Letter to Biddy Martin, in Response to Ali Safran's Letter

Dear President Martin,

I am a junior at Mount Holyoke College, an I am writing to you about the recent controversies at Amherst College. I am also writing in response to a letter written to you by my good friend and fellow Mount Holyoke woman, Ali Safran ’14. Ali and I are good friends and I respect her as a feminist and an activist. I feel that her opinions are strong and valid, however, I do not fully agree with her approach in writing her letter. In regard to the handling of Angie Epifano’s rape, I do not think fault lies entirely with the administration of your predecessor, President Marx. Instead, I blame our society’s aversion to discussing rape as a legitimate sociopolitical epidemic and a lack of addressing it as a real crime that is never the fault of the victim. As a feminist, I feel that this is largely because accusation and prosecution is based on the testimony of women, and internalized sexism has taught us that a ‘woman’s word’ simply is not enough. This needs to change, especially on college campuses.

In regard to the fraternity t-shirt, President Martin, I would like to refer to your work with Chandra Mohanty, featured in the book Feminism Without Borders. While they may seem slightly unrelated, I would like to point out
the apple in the woman’s mouth, she is silenced. One of the major things that I took from Feminism Without Borders is that all women, regardless of their global position, deserve a voice. President Martin, I work for the
Mount Holyoke College Office of Admission, and I understand that a college must take their public perception into consideration, but by keeping the fraternity shirt controversy from the public, Amherst College failed to give
the woman on the shirt a voice. I blame the college, not exclusively you, because I know that there are many people with power and agency at Amherst with whom you collaborate in leadership. I also disagree with the closed-door nature of your October nineteenth meeting. In regards to the handling of the shirt, I do not think that as a woman you should feel any more shame than your predecessors or your male colleagues. All people should be ashamed of the shirt, as it speaks volumes about collective society. Acts like the creation of the shirt should provide us with an opportunity to be critical of social constructs that that change blatant sexism into ‘harmless jokes.’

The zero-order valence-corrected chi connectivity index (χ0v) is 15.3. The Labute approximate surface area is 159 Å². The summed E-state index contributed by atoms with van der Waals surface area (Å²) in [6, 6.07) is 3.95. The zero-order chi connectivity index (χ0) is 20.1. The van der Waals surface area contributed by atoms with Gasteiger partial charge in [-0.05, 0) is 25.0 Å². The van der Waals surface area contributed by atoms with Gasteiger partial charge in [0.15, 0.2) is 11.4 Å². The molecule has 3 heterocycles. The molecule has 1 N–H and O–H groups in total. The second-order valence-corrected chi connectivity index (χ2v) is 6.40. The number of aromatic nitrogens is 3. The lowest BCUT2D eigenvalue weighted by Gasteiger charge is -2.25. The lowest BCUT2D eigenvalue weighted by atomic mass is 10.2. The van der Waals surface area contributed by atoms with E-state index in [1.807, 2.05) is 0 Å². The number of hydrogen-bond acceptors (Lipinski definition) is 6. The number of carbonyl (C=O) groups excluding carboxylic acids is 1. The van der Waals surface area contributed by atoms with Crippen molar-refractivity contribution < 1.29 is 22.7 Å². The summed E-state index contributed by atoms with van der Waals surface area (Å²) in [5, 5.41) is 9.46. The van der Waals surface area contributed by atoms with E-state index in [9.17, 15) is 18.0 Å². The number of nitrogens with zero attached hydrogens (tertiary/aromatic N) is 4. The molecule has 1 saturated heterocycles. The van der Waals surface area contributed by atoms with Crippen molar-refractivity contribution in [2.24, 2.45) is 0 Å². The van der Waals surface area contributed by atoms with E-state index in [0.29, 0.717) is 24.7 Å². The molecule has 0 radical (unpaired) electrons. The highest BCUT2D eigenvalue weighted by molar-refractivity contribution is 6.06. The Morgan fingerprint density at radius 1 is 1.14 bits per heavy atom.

This is a subject on which all people need to be heard.

As a student at a historically women’s college, I understand that my exposure to collegiate sexual assault and rape culture is by no means eradicated, but it is lessened. However, I identify myself as privileged ally to those who have been exposed to and affected by rape culture. I have been to Amherst’s campus many times, most recently to cover the October nineteenth protest, and I would return again in a similar journalistic capacity. I will continue to cover the discussions on collegiate rape culture awareness that these controversies have brought forth. Awareness is one thing, action is the next, much more difficult step that I and many others would like to see. Therefore President Martin, I ask that you remember to silence no one, and keep in mind the mistakes of the patriarchal past as you move forward. I do have faith that you have agency to do so. As one student in a valley of 35,000 I am willing to help in any way I can.